Again, the methods employed prove reliable and accurate, but this is a tool for the researcher and investigator; it does not necessarily facilitate the understanding of the end user of the study.


Based on the study, the conclusion is that, first, in order to gain a better understand of, and insight into, the topic of online relationships, more studies and investigations on the subject need to be conducted. However, as concerns this study alone, the results, methods and limitations identified in the results of the data analysis significantly contribute to the existing body of literature and information on the subject of online relationships. The results indicate, too, that the individual and group perceptions towards the online relationships is less impacted than by social norms than the data in previous studies had reflected, showing that the online relationship building has moved from the social shadows into the full light of acceptable social behavior as far as pursuing relationships amongst contemporary college age people (see Table 3).

Again, however, because the role of the Internet in starting, building and maintaining relationships is new, further studies are needed to demonstrate the extent to which relationships that are built online, maintained online, can be sustained using the new and seemingly permanent tool of the Internet for that purpose. Nor does the data at this stage, or this level of investigation, reveal whether or not the dark side of Internet relationship building will come to the forefront and need to be addressed; that is, the point at which and extent to which the Internet ceases to be a too in beginning, building and sustaining relationships, and the point at which and extent to which the Internet is used to prolong relationships beyond their viable or sustainable human face-to-face, on-on-one interactions. That is, when the Internet becomes a tool of personal invasion on the privacy of those no longer wish to maintain, build, or sustain a face-to-face relationship. We have already seen some instances of that problem in the media, and, as the use of the Internet becomes intricately intertwined in the lives of those who use it for purposes of building personal relationships, it is foreseeable that that problem will in the near future become much bigger than is now being reported.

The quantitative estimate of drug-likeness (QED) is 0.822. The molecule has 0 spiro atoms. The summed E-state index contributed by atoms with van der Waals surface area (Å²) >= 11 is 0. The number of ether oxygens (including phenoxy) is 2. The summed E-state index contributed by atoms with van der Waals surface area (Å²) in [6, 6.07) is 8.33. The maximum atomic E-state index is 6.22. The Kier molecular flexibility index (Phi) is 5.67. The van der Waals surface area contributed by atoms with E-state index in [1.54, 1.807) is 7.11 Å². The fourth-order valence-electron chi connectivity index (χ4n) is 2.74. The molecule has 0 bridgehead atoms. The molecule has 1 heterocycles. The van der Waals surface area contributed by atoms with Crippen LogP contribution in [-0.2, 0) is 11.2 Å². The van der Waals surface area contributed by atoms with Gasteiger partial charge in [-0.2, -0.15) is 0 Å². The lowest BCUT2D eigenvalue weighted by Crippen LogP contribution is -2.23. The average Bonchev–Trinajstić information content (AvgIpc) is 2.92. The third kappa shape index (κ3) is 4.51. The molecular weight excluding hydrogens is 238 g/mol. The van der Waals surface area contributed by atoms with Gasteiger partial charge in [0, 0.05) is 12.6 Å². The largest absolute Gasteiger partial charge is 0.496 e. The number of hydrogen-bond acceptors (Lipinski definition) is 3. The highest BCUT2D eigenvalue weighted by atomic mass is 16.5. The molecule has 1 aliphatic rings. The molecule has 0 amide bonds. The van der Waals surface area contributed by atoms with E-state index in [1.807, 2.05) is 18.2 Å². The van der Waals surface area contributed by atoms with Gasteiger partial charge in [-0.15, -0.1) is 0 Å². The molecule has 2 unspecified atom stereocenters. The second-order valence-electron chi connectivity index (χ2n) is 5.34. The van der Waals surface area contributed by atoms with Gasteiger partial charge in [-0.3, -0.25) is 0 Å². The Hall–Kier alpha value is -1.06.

The study clearly shows that a new dimension exists with respect to meeting, building and sustaining relationships. The use of the Internet as a medium for initiating and maintaining relationships is a mainstay, not about to go away. The proliferation of technology to that end, IPods and cell phones, that make it easier to connect with anyone virtually anywhere at any given time is reflective of the extent to which this new social dimension has become both a social norm, and is embedded in the minds and activities of people young and old. Bonebrake's (2005) statement that people who use the Internet as the starting point of a relationship represent a certain section practicing unconventional approaches to beginning and maintaining relationships is no longer true; in fact, in today's busy world and work environments, the use of Internet dating services and the Internet in meeting and beginning relationships is rapidly expanding in use and acceptance; as evidenced by the study conducted here.

So, while this study has been successful in meeting its stated purpose, and has accurately measured the attitudes and perceptions of the group on the subject of online romantic relationships, it is clear that this but one step in what needs to further and on-going studies to track the use of the Internet in social relationships and how those relationships are both impacted by the use of the Internet, and how society at large is impacted by this new technological facet to…[continue]

Cite This Essay:

"Participant's Perceptions About The Use" (2007, January 17) Retrieved October 21, 2016, from

"Participant's Perceptions About The Use" 17 January 2007. Web.21 October. 2016. <>